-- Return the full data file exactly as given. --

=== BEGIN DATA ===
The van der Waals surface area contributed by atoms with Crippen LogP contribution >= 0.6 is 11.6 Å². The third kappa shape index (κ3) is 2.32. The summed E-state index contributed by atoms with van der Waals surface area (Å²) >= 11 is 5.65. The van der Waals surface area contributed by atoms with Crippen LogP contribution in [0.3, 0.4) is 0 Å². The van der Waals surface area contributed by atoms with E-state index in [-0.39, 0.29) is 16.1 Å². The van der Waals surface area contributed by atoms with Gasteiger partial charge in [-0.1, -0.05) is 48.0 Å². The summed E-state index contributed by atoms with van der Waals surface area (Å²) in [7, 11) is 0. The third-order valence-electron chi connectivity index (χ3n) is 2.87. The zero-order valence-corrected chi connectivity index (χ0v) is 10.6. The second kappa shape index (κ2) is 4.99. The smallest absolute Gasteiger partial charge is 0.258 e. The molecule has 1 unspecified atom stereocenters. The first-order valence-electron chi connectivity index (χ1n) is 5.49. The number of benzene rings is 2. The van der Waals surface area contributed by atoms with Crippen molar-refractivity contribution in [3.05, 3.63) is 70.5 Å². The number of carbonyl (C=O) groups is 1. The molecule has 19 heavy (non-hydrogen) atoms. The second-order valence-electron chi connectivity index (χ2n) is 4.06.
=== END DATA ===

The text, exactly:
The van der Waals surface area contributed by atoms with Crippen LogP contribution >= 0.6 is 11.6 Å². The third kappa shape index (κ3) is 2.32. The summed E-state index contributed by atoms with van der Waals surface area (Å²) >= 11 is 5.65. The van der Waals surface area contributed by atoms with Crippen LogP contribution in [0.3, 0.4) is 0 Å². The van der Waals surface area contributed by atoms with E-state index in [-0.39, 0.29) is 16.1 Å². The van der Waals surface area contributed by atoms with Gasteiger partial charge in [-0.1, -0.05) is 48.0 Å². The summed E-state index contributed by atoms with van der Waals surface area (Å²) in [7, 11) is 0. The third-order valence-electron chi connectivity index (χ3n) is 2.87. The zero-order valence-corrected chi connectivity index (χ0v) is 10.6. The second kappa shape index (κ2) is 4.99. The smallest absolute Gasteiger partial charge is 0.258 e. The molecule has 1 unspecified atom stereocenters. The first-order valence-electron chi connectivity index (χ1n) is 5.49. The number of benzene rings is 2. The van der Waals surface area contributed by atoms with Crippen molar-refractivity contribution in [3.05, 3.63) is 70.5 Å². The number of carbonyl (C=O) groups is 1. The molecule has 19 heavy (non-hydrogen) atoms. The second-order valence-electron chi connectivity index (χ2n) is 4.06.